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Re^3: Splitting Apache Log Files

by crashtest (Curate)
on Apr 26, 2010 at 19:01 UTC ( #836968=note: print w/replies, xml ) Need Help??


in reply to Re^2: Splitting Apache Log Files
in thread Splitting Apache Log Files

qr// is a regular expression quote, and as such does, in a sense, compile regular expressions. Unfortunately, you're using the regular expression as a hash key, at which point it's turned back into a string. As you process the Apache log file, $rule is just a string. When you use it as a regular expression, it has to be compiled again - each time through the loop.

If I were writing your code, I would store the regular expression rules/filehandles in an array. Here's a sketch of what it might look like:

my @rules; # not %rules. ... # Process input file of processing rules while(<INFILE>) { ... push @rules, { regex => qr/$string/, file_handle => $fh }; } ... # Read Apache log file and print to various other files while (my $line = <STDIN>) { for my $rule_ref (@rules){ my $regex = $rule_ref->{regex}; my $fh = $rule_ref->{file_handle}; if ($line =~ $regex) { print $fh $line; } } }

Hope this helps.

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Re^4: Splitting Apache Log Files
by cmm7825 (Novice) on Apr 26, 2010 at 20:16 UTC
    WOW, never knew that. Thanks a lot the execution time went done to 22seconds.
      execution time went done to 22seconds.

      You must have a pretty damn fast disk. SSD?

      I split a 500MB file into 10 on the basis of a single digit at a fixed position in each line:

      while( <> ) { print {$fhs[ substr $_, 2, 1 ]}, $_; }

      And I can't get below 1 minute.

      If you're managing to test each line against many (how many?) regexes, and still beat mine by 60%, I want a disk like yours.


      Examine what is said, not who speaks -- Silence betokens consent -- Love the truth but pardon error.
      "Science is about questioning the status quo. Questioning authority".
      In the absence of evidence, opinion is indistinguishable from prejudice.
        I'm not sure the exact specs...but its a production server. I assume it has RAID and SCSI hardisks
      Just as a simple I/O test, I played around with just creating a 500MB file and then copying that file to another file on my old WinXP machine.
      #!/usr/bin/perl -w use strict; my $begin = time(); open (BIG, ">fiveHundredMB") or die "cannot open file for 500MB write" +; my $c255 = '*'x255; my $c256 = "$c255\n"; my $oneK = "$c256"x4; my $oneMB = "$oneK"x1024; print BIG $oneMB for (1..500); close BIG; my $end = time(); print "elasped time for 500MB file is: ", $end-$begin, " seconds\n"; __END__ elasped time for 500MB file is: 9 seconds I opened this file in my text editor and there are 2,048,000 lines of 256 chars = 524,288,000 bytes. Windows says: 526,336,000 bytes at command line. This difference is a mystery to me at the moment. But this is basically a ~500 MB file.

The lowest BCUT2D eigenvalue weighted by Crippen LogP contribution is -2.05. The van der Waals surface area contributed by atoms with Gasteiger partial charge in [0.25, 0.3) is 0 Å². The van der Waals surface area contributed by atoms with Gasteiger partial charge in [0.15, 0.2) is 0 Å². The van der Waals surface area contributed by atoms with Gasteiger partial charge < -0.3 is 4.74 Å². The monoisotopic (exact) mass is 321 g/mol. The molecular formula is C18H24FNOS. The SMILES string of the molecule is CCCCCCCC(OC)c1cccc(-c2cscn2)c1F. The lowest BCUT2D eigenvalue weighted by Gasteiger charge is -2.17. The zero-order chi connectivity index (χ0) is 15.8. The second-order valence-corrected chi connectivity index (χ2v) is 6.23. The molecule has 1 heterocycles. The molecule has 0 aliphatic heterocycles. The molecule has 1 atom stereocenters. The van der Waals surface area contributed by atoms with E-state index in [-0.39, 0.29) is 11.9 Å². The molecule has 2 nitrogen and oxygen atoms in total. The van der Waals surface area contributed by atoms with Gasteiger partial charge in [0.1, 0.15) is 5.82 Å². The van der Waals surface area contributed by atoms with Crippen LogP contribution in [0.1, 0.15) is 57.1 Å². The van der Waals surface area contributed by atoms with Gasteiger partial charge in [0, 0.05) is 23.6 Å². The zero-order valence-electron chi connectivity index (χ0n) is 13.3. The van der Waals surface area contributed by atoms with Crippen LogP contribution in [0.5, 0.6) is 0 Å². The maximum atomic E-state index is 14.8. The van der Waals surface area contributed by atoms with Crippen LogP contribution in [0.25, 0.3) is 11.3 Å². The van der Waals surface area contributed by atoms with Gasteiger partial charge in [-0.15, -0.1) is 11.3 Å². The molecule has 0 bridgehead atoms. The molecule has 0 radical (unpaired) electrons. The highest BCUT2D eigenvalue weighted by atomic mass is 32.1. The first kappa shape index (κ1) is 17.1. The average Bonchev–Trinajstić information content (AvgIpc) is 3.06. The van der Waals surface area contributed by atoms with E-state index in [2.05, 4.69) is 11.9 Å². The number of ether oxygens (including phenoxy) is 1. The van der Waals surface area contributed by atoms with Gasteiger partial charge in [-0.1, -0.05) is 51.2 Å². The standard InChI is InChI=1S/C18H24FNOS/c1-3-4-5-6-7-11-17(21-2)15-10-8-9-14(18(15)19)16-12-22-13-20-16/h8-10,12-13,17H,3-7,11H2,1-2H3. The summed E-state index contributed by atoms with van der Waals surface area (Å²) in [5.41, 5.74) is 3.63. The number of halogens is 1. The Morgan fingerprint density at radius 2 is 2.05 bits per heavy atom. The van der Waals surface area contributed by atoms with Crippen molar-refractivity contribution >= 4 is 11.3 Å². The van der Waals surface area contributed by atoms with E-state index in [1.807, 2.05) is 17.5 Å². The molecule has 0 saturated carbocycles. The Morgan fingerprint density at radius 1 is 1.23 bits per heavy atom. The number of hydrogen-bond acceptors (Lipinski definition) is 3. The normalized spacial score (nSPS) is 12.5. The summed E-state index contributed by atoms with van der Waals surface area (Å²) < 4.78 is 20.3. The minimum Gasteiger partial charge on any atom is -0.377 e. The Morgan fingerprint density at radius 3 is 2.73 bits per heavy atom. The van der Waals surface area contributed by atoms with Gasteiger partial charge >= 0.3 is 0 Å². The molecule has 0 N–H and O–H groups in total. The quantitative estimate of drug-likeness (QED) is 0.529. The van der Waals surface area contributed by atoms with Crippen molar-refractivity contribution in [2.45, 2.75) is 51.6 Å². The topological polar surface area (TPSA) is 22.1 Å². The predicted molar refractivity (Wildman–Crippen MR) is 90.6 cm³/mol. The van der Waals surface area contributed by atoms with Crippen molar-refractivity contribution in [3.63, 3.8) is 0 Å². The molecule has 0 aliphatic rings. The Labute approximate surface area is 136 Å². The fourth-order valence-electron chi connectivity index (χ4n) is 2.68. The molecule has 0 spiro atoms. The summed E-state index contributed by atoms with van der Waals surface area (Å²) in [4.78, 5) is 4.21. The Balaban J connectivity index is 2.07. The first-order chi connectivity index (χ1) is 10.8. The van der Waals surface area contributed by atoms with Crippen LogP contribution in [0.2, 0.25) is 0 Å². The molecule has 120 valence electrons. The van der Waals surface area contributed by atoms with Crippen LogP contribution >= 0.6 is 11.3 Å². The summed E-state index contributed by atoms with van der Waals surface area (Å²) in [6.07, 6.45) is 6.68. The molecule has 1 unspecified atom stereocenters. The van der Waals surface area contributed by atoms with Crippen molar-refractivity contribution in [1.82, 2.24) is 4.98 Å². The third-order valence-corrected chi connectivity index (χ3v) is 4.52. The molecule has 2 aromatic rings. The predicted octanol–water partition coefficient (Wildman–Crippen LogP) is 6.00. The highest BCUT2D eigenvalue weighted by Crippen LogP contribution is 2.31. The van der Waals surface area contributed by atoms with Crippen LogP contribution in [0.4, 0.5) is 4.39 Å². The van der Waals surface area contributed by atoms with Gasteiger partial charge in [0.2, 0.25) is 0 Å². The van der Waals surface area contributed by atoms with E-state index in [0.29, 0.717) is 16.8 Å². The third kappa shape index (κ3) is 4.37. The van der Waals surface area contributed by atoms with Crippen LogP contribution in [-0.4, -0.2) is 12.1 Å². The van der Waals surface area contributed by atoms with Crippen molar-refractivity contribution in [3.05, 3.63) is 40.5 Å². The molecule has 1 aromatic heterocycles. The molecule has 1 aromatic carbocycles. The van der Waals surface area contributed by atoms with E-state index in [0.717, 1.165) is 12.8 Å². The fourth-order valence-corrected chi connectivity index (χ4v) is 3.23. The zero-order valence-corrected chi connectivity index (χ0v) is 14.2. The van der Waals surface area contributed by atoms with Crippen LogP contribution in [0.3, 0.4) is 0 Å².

#!/usr/bin/perl -w use strict; my $begin = time(); open (BIG, "<fiveHundredMB") or die "cannot open file for 500MB read"; open (OUT, ">bigfile") or die "cannot open bigfile for write"; while (<BIG>) { print OUT $_; } close OUT; my $end = time(); print "elasped time for 500MB file is: ", $end-$begin, " seconds\n"; __END__ prints: elasped time for 500MB file is: 13 seconds
      Even at 22 seconds, the execution time seems slow, but that depends upon the number of regex'es you are running per line of input and how many lines that there are. I suspect that they are far less than 1024 bytes in length on average. If your performance is adequate for your use, I would stick a fork in it and call it done! I wouldn't worry about it. About 13-14 seconds is as fast as a single HD can go without any processing of the data.

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[Corion]: ambrus: And for Windows, I don't think that Prima knows if there still are messages queued for an object (in the Windows message loop). Finding that out would take lots of effort for little gain
[ambrus]: And even if this works, I'm still not sure you can't get double timeouts from a Timer.
[ambrus]: Corion: well Prima::Object says something like that the cleanup method will send an onDestory message and that you can't get more messages after cleanup, or something.
[Corion]: ambrus: Yeah - I don't think the deep source dive will be necessary if things are implemented as simple as they could be :)) And hopefully I won't need (more) timely object destruction. I can update the screen at 60Hz and hopefully even do HTTP ...
[Corion]: ... transfers in the background. Now that I think about it, this maybe even means that I can run the OpenGL filters on Youtube input :)
[ambrus]: Corion: I mentioned that the unix event loop of Prima always wakes up at least once every 0.2 seconds. Have you found out whether the win32 event loop of Prima does that too?
[Corion]: ambrus: Hmm - I would assume that the onDestroy message is sent from the destructor and doesn't go through the messageloop, but maybe it is sent when a window gets destroyed but all components are still alive...
[ambrus]: Corion: partly deep source dive, partly just conservative coding even if it adds an overhead.
[Corion]: ambrus: Hmm - no, I haven't looked at wakeup intervals ... I wonder why it should want to wakeup periodically because it gets a lot of messages from the Windows message loop (on Windows obviously)
[ambrus]: (Alternately a deep source dive and then rewrite that event loop to make it better, and then as a bonus you get an idle method.)

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